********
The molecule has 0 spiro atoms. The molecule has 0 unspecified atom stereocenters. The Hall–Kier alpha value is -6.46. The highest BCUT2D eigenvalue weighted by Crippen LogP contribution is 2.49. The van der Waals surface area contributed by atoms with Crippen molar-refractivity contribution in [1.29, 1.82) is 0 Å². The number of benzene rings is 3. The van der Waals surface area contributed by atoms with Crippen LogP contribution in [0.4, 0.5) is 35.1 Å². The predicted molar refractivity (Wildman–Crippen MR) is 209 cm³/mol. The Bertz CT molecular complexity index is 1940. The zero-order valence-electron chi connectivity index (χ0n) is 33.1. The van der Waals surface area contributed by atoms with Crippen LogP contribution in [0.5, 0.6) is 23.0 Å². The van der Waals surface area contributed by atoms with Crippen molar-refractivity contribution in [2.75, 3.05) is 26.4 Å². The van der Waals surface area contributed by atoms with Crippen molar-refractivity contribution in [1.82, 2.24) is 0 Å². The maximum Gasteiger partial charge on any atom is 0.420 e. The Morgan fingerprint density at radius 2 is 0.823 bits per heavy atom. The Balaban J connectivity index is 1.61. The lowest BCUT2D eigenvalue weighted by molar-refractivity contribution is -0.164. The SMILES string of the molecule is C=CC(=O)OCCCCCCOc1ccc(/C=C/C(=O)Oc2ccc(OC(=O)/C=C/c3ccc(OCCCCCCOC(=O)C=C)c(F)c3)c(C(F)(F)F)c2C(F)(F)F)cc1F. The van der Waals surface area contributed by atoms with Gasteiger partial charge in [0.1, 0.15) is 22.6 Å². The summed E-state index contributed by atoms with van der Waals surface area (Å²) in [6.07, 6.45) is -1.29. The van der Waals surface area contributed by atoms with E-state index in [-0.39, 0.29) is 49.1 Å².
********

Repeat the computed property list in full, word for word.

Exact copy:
The molecule has 0 spiro atoms. The molecule has 0 unspecified atom stereocenters. The Hall–Kier alpha value is -6.46. The highest BCUT2D eigenvalue weighted by Crippen LogP contribution is 2.49. The van der Waals surface area contributed by atoms with Crippen molar-refractivity contribution in [1.29, 1.82) is 0 Å². The number of benzene rings is 3. The van der Waals surface area contributed by atoms with Crippen LogP contribution in [0.4, 0.5) is 35.1 Å². The predicted molar refractivity (Wildman–Crippen MR) is 209 cm³/mol. The Bertz CT molecular complexity index is 1940. The zero-order valence-electron chi connectivity index (χ0n) is 33.1. The van der Waals surface area contributed by atoms with Crippen LogP contribution in [0.5, 0.6) is 23.0 Å². The van der Waals surface area contributed by atoms with Crippen molar-refractivity contribution in [2.75, 3.05) is 26.4 Å². The van der Waals surface area contributed by atoms with Crippen molar-refractivity contribution in [1.82, 2.24) is 0 Å². The maximum Gasteiger partial charge on any atom is 0.420 e. The Morgan fingerprint density at radius 2 is 0.823 bits per heavy atom. The Balaban J connectivity index is 1.61. The lowest BCUT2D eigenvalue weighted by molar-refractivity contribution is -0.164. The SMILES string of the molecule is C=CC(=O)OCCCCCCOc1ccc(/C=C/C(=O)Oc2ccc(OC(=O)/C=C/c3ccc(OCCCCCCOC(=O)C=C)c(F)c3)c(C(F)(F)F)c2C(F)(F)F)cc1F. The van der Waals surface area contributed by atoms with Gasteiger partial charge in [0.1, 0.15) is 22.6 Å². The summed E-state index contributed by atoms with van der Waals surface area (Å²) in [6.07, 6.45) is -1.29. The van der Waals surface area contributed by atoms with E-state index in [-0.39, 0.29) is 49.1 Å².